Some advice on IP/Trademark issues

Before anyone says anything yes you are not my lawyer, and besides, this is just information for me, I’m not directly involved.

Some background,
A UK based company Games Workshop released a miniatures game called Bloodbowl many moons ago (15+ years). They rightly have the term Bloodbowl trademarked, fair enough.

There is a lot going on but the thing I wanted to focus on is this:

In the last few days, they have sent Cease & Desist letters to several website operators, where the domain name includes ‘bloodbowl’ within the address. Basically saying your domain address cannot include the word ‘bloodbowl’ in your address.

The most high profile of these is a website called Talkbloodbowl, with a web address of This website is a forum which is used by people who play the game all over the world, it is used to exchange tips, tactics, gneral information about the game, to organise tournaments, to show off the latest paint job or converted team. So basically a community hub for the game.

Importantly, the website is non profit and non commercial, but, and this was raised in the C&D letter, it does have a ‘donate’ button to help defray the hosting costs. According to the owner of the site, who is an indivudal, not a company or trading name, the donations do not even cover costs let alone provide any sort of income or profit.

Is there a basis under IP law for this action by Gamesworkshop? It seems to me that a genuine fansite would fall under fair use? as it is pretty clear that it is not an official GW site. (another point raised apaprently was the potential for confusion with it being official content.)

Obligatory IANAL.

There have been quite a few cases like this - and the usual answer is that you can tell the company to sod off. The only reasonable basis that they can take action is if they can show they are suffering harm because someone might mistake the talk website as being an official website. They would need to show this in court. It is very rare for a company trying this to win.

What is happening is probably one of two things:

  1. that someone is playing threatening legal letters. This is a great game where you get a lawyer to write an intimidating letter with lots of vague but nasty sounding legalese on really impressive letterhead. It is often a very cheap way to get people to cave in to some demand. The question is, to what end? The usual reason companies do this is because the website in question is openly critical of the product, and they want it shut down. But this doesn’t seem to be the case. Maybe they want to start their own forum site, and control it, and advertise on it. Seems unlikely.

  2. That this firm of lawyers are pro-actively going out and shutting down similarly named sites, and will charge the main company for the efforts they go to. So it is possible that the main company doesn’t even know what is going on. Yet.

I would write to the main company, not to the lawyers, and ask what is going on. It would probably help to remind them just how much value and continued good will the talk site brings, and how you are sure there is some trivial mistake.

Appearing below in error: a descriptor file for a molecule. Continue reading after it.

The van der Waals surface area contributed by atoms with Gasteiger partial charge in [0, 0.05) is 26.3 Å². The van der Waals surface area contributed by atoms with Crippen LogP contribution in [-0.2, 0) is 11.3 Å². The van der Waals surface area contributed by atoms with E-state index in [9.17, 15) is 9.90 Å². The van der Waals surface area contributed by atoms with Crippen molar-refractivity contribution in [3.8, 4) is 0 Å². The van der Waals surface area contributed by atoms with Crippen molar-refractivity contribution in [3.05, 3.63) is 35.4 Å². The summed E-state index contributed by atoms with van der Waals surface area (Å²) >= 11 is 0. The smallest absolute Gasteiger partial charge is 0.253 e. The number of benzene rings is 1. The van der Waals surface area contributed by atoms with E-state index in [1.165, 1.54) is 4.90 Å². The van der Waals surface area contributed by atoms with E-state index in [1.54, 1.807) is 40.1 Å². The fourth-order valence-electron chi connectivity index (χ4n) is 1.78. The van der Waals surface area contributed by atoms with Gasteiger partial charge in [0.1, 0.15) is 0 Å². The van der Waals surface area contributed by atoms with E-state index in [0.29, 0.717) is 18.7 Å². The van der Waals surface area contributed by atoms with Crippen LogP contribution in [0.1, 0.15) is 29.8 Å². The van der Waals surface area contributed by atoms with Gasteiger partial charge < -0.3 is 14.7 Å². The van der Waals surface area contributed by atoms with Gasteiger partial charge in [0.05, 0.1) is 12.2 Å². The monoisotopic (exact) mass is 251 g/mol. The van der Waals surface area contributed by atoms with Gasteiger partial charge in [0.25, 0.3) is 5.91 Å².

To add to what Francis Vaughan said, a third possible explanation occurs to me: in order to retain control of a trademark, a company needs to show that it has defended it – ie actively taken measures to prevent someone else making use of it in ways that would be damaging to its value to them.

It may be that Games Workshop have no real interest in shutting down these websites at all, and that the purpose of the exercise is to have the lawyer’s letters on file, so that – should there ever be a serious dispute over the trademark in the future – they can show that they have actively defended it.

IANAL and IDNSAAHILN (didn’t stay at holiday inn last night)

Here’s something from a case where there were actual products being sold and the domain name contained another companies trademark, in this case the courts said the consumer would not be confused by the usage.

“If defendants are only using IPC’s trademark in a “non-trademark” way - that is, in a way that does not identify the source of a product - then trademark infringement and false designation of origin laws do not apply.”

If the website solicits donations or has advertising, it is a commercial website, according to a lot of caselaw. The question of there being a likelyhood of confusion would have to be decided by a court, but the website in question is probably using the mark for a commercial purpose. received such a threat 4 years ago, and nothing happened.

In my experience, this sort of thing is often automated. And, of course, machines are not smart enough to know whether you are appropriately using the trademark.

Still, it’s possible this is just intimidation–I seriously doubt the fansite owner would have the money to defend against an actual suit. And it is apparently working.

IANAL, and all that.

I am in the US, not the UK, so this isn’t really applicable, but I put it out as a source of reference. In the US, trademark law is governed by the Lanham Act.

I would agree with the advice to just ignore the letter. But, in the US at least, trademark law emerged from the Lanham Act, and in recent years something arised called the doctrine of initial interest confusion, which means that if a consumer does a search on a trademark, or goes to a domain name that is also a registered trademark, and is directed to a site which is not the trademark owner’s, even if the consumer eventually gets to the proper site and culminates a sale, there is “initial interest” confusion because the consumer was diverted.

This link contains more info.